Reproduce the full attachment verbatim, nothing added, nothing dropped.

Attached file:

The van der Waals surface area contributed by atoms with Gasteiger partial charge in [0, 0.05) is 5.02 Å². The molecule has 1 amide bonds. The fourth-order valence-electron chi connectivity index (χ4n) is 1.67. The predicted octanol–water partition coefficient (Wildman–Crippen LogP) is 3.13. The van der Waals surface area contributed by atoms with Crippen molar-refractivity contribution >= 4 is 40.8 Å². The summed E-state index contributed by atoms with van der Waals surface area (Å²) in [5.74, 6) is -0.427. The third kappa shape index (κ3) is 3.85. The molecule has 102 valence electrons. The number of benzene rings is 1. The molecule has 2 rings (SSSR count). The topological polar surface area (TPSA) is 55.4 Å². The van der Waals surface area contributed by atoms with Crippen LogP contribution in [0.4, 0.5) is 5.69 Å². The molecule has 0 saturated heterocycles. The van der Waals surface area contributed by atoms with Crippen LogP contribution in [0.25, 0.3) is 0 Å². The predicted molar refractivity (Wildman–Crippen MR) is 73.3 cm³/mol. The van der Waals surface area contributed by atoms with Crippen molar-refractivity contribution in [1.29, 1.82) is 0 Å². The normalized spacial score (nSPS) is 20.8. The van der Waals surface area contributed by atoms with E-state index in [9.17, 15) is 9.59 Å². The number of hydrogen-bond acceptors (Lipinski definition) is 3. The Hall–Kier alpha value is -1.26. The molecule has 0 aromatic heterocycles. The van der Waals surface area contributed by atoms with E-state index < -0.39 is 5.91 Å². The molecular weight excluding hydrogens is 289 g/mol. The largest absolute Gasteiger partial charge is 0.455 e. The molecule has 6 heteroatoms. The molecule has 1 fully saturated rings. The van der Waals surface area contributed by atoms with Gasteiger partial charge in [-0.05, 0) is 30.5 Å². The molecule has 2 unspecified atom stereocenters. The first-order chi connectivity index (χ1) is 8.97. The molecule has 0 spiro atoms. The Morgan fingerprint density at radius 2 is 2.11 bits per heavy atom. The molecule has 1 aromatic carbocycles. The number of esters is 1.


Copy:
The van der Waals surface area contributed by atoms with Gasteiger partial charge in [0, 0.05) is 5.02 Å². The molecule has 1 amide bonds. The fourth-order valence-electron chi connectivity index (χ4n) is 1.67. The predicted octanol–water partition coefficient (Wildman–Crippen LogP) is 3.13. The van der Waals surface area contributed by atoms with Crippen molar-refractivity contribution >= 4 is 40.8 Å². The summed E-state index contributed by atoms with van der Waals surface area (Å²) in [5.74, 6) is -0.427. The third kappa shape index (κ3) is 3.85. The molecule has 102 valence electrons. The number of benzene rings is 1. The molecule has 2 rings (SSSR count). The topological polar surface area (TPSA) is 55.4 Å². The van der Waals surface area contributed by atoms with Crippen LogP contribution in [0.4, 0.5) is 5.69 Å². The molecule has 0 saturated heterocycles. The van der Waals surface area contributed by atoms with Crippen LogP contribution in [0.25, 0.3) is 0 Å². The predicted molar refractivity (Wildman–Crippen MR) is 73.3 cm³/mol. The van der Waals surface area contributed by atoms with Crippen molar-refractivity contribution in [1.29, 1.82) is 0 Å². The normalized spacial score (nSPS) is 20.8. The van der Waals surface area contributed by atoms with E-state index in [9.17, 15) is 9.59 Å². The number of hydrogen-bond acceptors (Lipinski definition) is 3. The Hall–Kier alpha value is -1.26. The molecule has 0 aromatic heterocycles. The van der Waals surface area contributed by atoms with E-state index < -0.39 is 5.91 Å². The molecular weight excluding hydrogens is 289 g/mol. The largest absolute Gasteiger partial charge is 0.455 e. The molecule has 6 heteroatoms. The molecule has 1 fully saturated rings. The van der Waals surface area contributed by atoms with Gasteiger partial charge in [-0.05, 0) is 30.5 Å². The molecule has 2 unspecified atom stereocenters. The first-order chi connectivity index (χ1) is 8.97. The molecule has 0 spiro atoms. The Morgan fingerprint density at radius 2 is 2.11 bits per heavy atom. The molecule has 1 aromatic carbocycles. The number of esters is 1.